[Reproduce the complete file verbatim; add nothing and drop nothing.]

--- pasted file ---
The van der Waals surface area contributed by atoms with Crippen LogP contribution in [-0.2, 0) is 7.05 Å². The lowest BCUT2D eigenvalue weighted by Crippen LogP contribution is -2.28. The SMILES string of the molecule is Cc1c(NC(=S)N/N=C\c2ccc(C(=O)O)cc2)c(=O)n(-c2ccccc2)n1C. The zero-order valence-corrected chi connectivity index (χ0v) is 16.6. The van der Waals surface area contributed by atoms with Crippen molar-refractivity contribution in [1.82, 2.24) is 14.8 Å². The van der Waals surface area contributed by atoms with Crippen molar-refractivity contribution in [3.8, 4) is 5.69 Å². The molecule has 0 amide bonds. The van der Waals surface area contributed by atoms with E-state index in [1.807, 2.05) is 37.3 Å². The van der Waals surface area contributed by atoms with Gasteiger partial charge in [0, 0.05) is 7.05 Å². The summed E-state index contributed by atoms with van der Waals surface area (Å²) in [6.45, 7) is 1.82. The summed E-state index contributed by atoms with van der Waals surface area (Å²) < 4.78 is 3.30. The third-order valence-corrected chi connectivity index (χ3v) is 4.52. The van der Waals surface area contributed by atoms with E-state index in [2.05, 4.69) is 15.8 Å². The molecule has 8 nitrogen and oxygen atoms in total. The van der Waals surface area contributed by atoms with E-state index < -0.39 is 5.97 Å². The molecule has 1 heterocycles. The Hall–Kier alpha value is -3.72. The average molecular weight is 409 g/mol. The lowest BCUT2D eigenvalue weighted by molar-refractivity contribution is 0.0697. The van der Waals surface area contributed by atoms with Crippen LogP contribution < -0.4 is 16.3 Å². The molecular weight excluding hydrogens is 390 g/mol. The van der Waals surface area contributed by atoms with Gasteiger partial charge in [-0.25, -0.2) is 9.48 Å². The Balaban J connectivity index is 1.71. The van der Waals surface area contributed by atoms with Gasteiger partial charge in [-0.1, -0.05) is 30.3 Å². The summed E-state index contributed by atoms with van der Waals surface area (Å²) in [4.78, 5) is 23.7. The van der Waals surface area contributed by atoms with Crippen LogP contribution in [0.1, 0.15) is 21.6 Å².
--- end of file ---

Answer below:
The van der Waals surface area contributed by atoms with Crippen LogP contribution in [-0.2, 0) is 7.05 Å². The lowest BCUT2D eigenvalue weighted by Crippen LogP contribution is -2.28. The SMILES string of the molecule is Cc1c(NC(=S)N/N=C\c2ccc(C(=O)O)cc2)c(=O)n(-c2ccccc2)n1C. The zero-order valence-corrected chi connectivity index (χ0v) is 16.6. The van der Waals surface area contributed by atoms with Crippen molar-refractivity contribution in [1.82, 2.24) is 14.8 Å². The van der Waals surface area contributed by atoms with Crippen molar-refractivity contribution in [3.8, 4) is 5.69 Å². The molecule has 0 amide bonds. The van der Waals surface area contributed by atoms with E-state index in [1.807, 2.05) is 37.3 Å². The van der Waals surface area contributed by atoms with Gasteiger partial charge in [0, 0.05) is 7.05 Å². The summed E-state index contributed by atoms with van der Waals surface area (Å²) in [6.45, 7) is 1.82. The summed E-state index contributed by atoms with van der Waals surface area (Å²) < 4.78 is 3.30. The third-order valence-corrected chi connectivity index (χ3v) is 4.52. The van der Waals surface area contributed by atoms with E-state index in [2.05, 4.69) is 15.8 Å². The molecule has 8 nitrogen and oxygen atoms in total. The van der Waals surface area contributed by atoms with E-state index < -0.39 is 5.97 Å². The molecule has 1 heterocycles. The Hall–Kier alpha value is -3.72. The average molecular weight is 409 g/mol. The lowest BCUT2D eigenvalue weighted by molar-refractivity contribution is 0.0697. The van der Waals surface area contributed by atoms with Crippen LogP contribution < -0.4 is 16.3 Å². The molecular weight excluding hydrogens is 390 g/mol. The van der Waals surface area contributed by atoms with Gasteiger partial charge in [-0.25, -0.2) is 9.48 Å². The Balaban J connectivity index is 1.71. The van der Waals surface area contributed by atoms with Gasteiger partial charge in [-0.1, -0.05) is 30.3 Å². The summed E-state index contributed by atoms with van der Waals surface area (Å²) in [4.78, 5) is 23.7. The van der Waals surface area contributed by atoms with Crippen LogP contribution in [0.1, 0.15) is 21.6 Å².